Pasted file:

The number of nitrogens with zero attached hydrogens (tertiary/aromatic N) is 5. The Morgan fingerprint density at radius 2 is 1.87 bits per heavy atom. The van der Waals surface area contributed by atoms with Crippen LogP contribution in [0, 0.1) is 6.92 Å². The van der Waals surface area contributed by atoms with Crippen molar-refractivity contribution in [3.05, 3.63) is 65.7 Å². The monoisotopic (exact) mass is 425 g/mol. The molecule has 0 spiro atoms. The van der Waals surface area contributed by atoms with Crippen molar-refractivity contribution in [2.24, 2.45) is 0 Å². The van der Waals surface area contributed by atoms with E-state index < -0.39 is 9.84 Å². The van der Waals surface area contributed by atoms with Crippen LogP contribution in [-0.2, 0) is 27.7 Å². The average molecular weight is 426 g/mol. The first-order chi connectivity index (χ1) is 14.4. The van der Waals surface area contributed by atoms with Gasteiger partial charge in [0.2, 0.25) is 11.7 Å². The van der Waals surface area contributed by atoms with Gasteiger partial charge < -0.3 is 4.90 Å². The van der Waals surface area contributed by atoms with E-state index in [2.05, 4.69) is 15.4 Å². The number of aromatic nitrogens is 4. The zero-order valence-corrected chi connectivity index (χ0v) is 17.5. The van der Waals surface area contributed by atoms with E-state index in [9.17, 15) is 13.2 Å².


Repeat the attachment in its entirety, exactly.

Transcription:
The number of nitrogens with zero attached hydrogens (tertiary/aromatic N) is 5. The Morgan fingerprint density at radius 2 is 1.87 bits per heavy atom. The van der Waals surface area contributed by atoms with Crippen LogP contribution in [0, 0.1) is 6.92 Å². The van der Waals surface area contributed by atoms with Crippen molar-refractivity contribution in [3.05, 3.63) is 65.7 Å². The monoisotopic (exact) mass is 425 g/mol. The molecule has 0 spiro atoms. The van der Waals surface area contributed by atoms with Crippen molar-refractivity contribution in [2.24, 2.45) is 0 Å². The van der Waals surface area contributed by atoms with E-state index < -0.39 is 9.84 Å². The van der Waals surface area contributed by atoms with Crippen LogP contribution in [-0.2, 0) is 27.7 Å². The average molecular weight is 426 g/mol. The first-order chi connectivity index (χ1) is 14.4. The van der Waals surface area contributed by atoms with Gasteiger partial charge in [0.2, 0.25) is 11.7 Å². The van der Waals surface area contributed by atoms with Gasteiger partial charge < -0.3 is 4.90 Å². The van der Waals surface area contributed by atoms with E-state index in [2.05, 4.69) is 15.4 Å². The number of aromatic nitrogens is 4. The zero-order valence-corrected chi connectivity index (χ0v) is 17.5. The van der Waals surface area contributed by atoms with E-state index in [9.17, 15) is 13.2 Å².